Relevance: GS Paper II
Why has this issue cropped up?
Nepal’s decision to pull out of the first joint military drill by member countries of the Bay of Bengal Initiative for Multi-Sectoral Technical and Economic Cooperation (Bimstec) stands in sharp contrast to Nepal army’s slated participation in a 12-day long military exercise with China later this month.
What this pull out indicates?
- At the very least, the cancellation indicates Nepal’s reluctance to see Bimstec take on a significant security role.
- At worst, it underlines Nepal’s strategic drift away from India and towards China.
The deteriorating India-Nepal relation
- Notwithstanding many issues with its economic policies, the Indian government has largely done well on the foreign policy front. But relations with Nepal appear to be an exception to the latter.
- From India’s response to the 2015 adoption of a new Nepali constitution to the subsequent Madhesi blockade that was seen to have an Indian hand, New Delhi has got its Nepal calculations wrong.
- This in turn has given China an opening to increase its footprint in Nepal. And with deeper pockets, Beijing can offer big-ticket projects that New Delhi won’t be able to match.
What should India do to improve relations with Nepal?
- Against this backdrop, India should warn Nepal about the dangers of falling into China’s debt trap in the pursuit of infrastructure development. After all, countries from Malaysia to Pakistan are having second thoughts about China’s marquee Belt and Road Initiative of transnational connectivity.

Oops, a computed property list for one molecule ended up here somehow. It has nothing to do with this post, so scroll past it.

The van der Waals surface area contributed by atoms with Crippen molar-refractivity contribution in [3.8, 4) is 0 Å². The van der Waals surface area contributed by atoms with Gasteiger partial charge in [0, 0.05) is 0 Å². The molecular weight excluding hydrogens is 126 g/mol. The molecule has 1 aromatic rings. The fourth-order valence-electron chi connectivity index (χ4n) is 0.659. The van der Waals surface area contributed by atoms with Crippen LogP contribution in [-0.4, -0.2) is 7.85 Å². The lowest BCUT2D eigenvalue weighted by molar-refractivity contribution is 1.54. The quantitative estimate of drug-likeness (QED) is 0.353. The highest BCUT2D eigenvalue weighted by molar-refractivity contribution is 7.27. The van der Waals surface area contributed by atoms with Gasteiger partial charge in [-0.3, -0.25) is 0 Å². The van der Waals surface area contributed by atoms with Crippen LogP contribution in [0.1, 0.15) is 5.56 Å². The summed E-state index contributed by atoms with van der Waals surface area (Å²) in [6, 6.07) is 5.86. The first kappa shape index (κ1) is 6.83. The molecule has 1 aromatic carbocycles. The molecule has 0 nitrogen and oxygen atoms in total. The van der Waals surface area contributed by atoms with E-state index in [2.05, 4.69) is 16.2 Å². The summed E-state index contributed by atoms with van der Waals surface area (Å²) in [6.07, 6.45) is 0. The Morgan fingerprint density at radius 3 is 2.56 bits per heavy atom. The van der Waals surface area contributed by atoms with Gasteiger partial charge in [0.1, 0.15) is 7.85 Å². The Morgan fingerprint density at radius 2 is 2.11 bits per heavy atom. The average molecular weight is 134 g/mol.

- But this by itself won’t be enough to dissuade Nepal from being lured by Chinese promises unless India delivers on its own promises to Nepal and in the region.
- A slew of Indian projects in Nepal have been hanging fire for years. These include big hydro-power projects like Pancheshwar, Arun III and Upper Karnali.
- Demonstrating similar lethargy, the motor vehicle agreement inked under the Bangladesh-Bhutan-India-Nepal framework too has hit a roadblock.
- One way out could be to involve the Indian private sector in delivering on projects in the neighborhood, rather than depending on Indian public sector undertakings which are notoriously lethargic. Speed is of the essence if India is to offer Nepal alternatives to Chinese projects.
India needs a sophisticated Nepal policy that combines reliability with subtlety.